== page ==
For those of you who have never ventured into the comments, it’s kind of like venturing into a storm drain or sewer. You never know what you’re going to find.
The typical partisanship was divided over homosexuals, President Obama, illegal immigration and BYU football. Anyone who has ever ventured in there will attest to this statement.
While profanity was censored, ill will, bigotry and hatred wasn’t. KSL.com message boards were the Mormon version of 4chan. The new Mormon media empire is trying to put a stop to it. The harsh reality is they can’t.
I’m not sure which “side” the new policy was supposed to thwart. Common news stories would go off topic really quickly into racism and xenophobia. Forget about a topic that included guns or BYU football.
The value to wading into the cesspool would be comments by those close to the story who could add further insight. This is especially true when early reports on a story provided few details.
Later today, it was revealed that while the Deseret News wasn’t ending comments, they were certainly changing the policy to make it more difficult to comment anonymously.
In my opinion, this isn’t necessarily a bad thing. Anonymous Internet writing creates a sense of freedom that doesn’t exist in reality if anyone could ever trace back what you wrote to a real human. As a result, some people act sub-human. While private businesses have every right to control their own property, what the new empire fails to realize is technology is their biggest enemy, not opinionated individuals.
Today, I received an opportunity to interview one of the Google engineers behind Google Instant. One of the questions I thought about was failed ventures like Orkut and Sidewiki. In reflection, Sidewiki offered so much promise, but seems to be a nothingburger today. Under online censorship, Sidewiki is an expression tool nobody, but Google, can control.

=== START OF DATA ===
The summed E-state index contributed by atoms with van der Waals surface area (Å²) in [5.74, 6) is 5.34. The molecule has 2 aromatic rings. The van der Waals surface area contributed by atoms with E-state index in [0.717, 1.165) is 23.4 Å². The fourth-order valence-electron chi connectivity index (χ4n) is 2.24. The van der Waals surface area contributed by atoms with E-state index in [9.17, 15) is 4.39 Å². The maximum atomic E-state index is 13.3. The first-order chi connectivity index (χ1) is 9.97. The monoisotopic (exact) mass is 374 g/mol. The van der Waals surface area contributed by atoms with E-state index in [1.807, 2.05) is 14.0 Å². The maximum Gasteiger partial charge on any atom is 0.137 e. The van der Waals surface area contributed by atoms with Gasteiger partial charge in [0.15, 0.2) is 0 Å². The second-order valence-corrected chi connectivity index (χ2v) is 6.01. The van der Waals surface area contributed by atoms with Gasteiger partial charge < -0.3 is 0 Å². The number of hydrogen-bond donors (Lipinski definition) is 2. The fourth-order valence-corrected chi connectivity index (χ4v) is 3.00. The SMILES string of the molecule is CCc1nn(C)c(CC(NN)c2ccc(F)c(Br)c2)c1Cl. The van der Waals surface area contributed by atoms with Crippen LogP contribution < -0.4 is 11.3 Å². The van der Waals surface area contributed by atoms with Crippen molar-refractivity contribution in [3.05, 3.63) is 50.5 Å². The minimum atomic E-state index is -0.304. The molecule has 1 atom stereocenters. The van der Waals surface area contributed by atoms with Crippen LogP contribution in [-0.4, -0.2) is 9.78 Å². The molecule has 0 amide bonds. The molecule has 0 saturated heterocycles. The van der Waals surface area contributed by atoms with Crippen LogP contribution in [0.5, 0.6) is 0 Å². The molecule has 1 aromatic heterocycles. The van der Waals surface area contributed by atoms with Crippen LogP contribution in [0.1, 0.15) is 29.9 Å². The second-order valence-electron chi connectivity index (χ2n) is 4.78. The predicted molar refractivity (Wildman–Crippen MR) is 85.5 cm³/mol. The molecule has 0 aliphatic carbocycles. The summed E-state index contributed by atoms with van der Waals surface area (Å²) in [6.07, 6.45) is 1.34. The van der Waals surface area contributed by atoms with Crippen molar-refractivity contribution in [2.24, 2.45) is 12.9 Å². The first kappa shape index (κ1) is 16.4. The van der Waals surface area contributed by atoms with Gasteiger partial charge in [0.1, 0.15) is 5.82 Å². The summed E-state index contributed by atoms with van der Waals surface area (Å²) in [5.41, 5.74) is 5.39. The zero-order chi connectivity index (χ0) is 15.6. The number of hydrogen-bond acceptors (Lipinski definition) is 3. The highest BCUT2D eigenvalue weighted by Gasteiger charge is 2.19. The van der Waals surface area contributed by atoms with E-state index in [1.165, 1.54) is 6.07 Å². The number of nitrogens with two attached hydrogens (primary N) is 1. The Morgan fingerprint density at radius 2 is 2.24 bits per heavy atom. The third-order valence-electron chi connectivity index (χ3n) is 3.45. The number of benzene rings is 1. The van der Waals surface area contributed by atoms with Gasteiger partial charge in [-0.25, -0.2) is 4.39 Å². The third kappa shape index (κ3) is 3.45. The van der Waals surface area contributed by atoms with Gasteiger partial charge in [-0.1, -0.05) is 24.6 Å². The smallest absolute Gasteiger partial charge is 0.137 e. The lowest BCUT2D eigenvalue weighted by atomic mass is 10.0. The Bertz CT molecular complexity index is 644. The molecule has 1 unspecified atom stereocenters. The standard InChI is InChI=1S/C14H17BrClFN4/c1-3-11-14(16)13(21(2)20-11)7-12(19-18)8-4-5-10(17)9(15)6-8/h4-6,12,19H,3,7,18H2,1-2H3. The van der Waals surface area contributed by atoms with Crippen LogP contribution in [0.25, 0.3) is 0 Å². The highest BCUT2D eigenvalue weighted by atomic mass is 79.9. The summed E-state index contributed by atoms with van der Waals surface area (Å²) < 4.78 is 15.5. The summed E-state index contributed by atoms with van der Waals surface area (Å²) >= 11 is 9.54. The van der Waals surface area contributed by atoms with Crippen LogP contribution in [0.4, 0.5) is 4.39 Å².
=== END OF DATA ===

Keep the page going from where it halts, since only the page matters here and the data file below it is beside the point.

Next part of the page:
Here is the lesson whether you’re KSL, the DesNews, a business or anyone else online…the conversation is going to happen. It may happen on your site. It may happen elsewhere. Or it may happen on your site without your knowledge. Under which circumstance do you think will be best for your organization? It is foolishness, no matter your original intent, to think you can stop it.
Besides Sidewiki overlaying the original site, critics will naturally go to other sites to express their opinion. The story on the Salt Lake Tribune has generated hundreds of comments and tens of thousands of third-party sites like mine will also express an opinion.
The conversation can’t be stifled. It can be redirected, it can be overwritten, but it can’t be suppressed. The Internet, and I include all forms of social media within this categorization, allows absolute freedom of speech. If the Mullahs in Iran can’t succeed with censorship, neither can the Apostles in Utah.
So what’s the answer? KSL claims they can’t cost effectively monitor their boards. That’s probably true. Personally, I love the Facebook authorized commenting. Then when you say something offensive at least all your friends and family will know.
It’s a double-edged sword. The more difficult it is to share is the less likely people are willing to. Add a complicated registration process and a hard to read CAPTCHA and you’ll get few comments and look irrelevant. Ease it up and you have chaos. Facebook isn’t a perfect answer because it’s easy to create fake accounts.
What really needs to take place is a paradigm shift. If it’s online, we can’t control it. We can, however, take part in the discussion. That’s the point. Until Sidewiki, there was a chance we could move discussions we didn’t like. We can’t anymore.
The lesson to KSL.com and anyone else that attempts this policy, isn’t censorship, it’s discussion. I found myself looking at comments and soon deciding I didn’t want to be there. Don’t censor or delete, add to the discussion. Thoughtful members of your audience will automatically self-filter.